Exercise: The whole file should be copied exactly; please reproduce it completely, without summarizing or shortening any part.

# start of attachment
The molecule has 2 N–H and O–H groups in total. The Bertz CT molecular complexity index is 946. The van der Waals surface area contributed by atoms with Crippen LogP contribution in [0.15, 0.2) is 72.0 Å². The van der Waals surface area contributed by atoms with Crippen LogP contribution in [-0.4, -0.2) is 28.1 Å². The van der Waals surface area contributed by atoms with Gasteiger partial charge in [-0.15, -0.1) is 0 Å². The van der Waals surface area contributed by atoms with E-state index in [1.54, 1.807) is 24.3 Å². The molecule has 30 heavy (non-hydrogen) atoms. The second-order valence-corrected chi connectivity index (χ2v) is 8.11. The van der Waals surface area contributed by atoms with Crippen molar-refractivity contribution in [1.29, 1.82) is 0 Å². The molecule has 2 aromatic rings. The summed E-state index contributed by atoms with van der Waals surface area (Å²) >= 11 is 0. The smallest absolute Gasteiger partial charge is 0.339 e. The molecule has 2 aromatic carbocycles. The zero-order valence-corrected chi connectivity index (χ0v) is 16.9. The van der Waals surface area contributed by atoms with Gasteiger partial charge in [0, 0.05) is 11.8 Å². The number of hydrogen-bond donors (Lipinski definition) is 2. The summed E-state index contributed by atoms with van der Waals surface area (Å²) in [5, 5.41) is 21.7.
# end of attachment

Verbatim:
The molecule has 2 N–H and O–H groups in total. The Bertz CT molecular complexity index is 946. The van der Waals surface area contributed by atoms with Crippen LogP contribution in [0.15, 0.2) is 72.0 Å². The van der Waals surface area contributed by atoms with Crippen LogP contribution in [-0.4, -0.2) is 28.1 Å². The van der Waals surface area contributed by atoms with Gasteiger partial charge in [-0.15, -0.1) is 0 Å². The van der Waals surface area contributed by atoms with E-state index in [1.54, 1.807) is 24.3 Å². The molecule has 30 heavy (non-hydrogen) atoms. The second-order valence-corrected chi connectivity index (χ2v) is 8.11. The van der Waals surface area contributed by atoms with Crippen molar-refractivity contribution in [1.29, 1.82) is 0 Å². The molecule has 2 aromatic rings. The summed E-state index contributed by atoms with van der Waals surface area (Å²) >= 11 is 0. The smallest absolute Gasteiger partial charge is 0.339 e. The molecule has 2 aromatic carbocycles. The zero-order valence-corrected chi connectivity index (χ0v) is 16.9. The van der Waals surface area contributed by atoms with Gasteiger partial charge in [0, 0.05) is 11.8 Å². The number of hydrogen-bond donors (Lipinski definition) is 2. The summed E-state index contributed by atoms with van der Waals surface area (Å²) in [5, 5.41) is 21.7.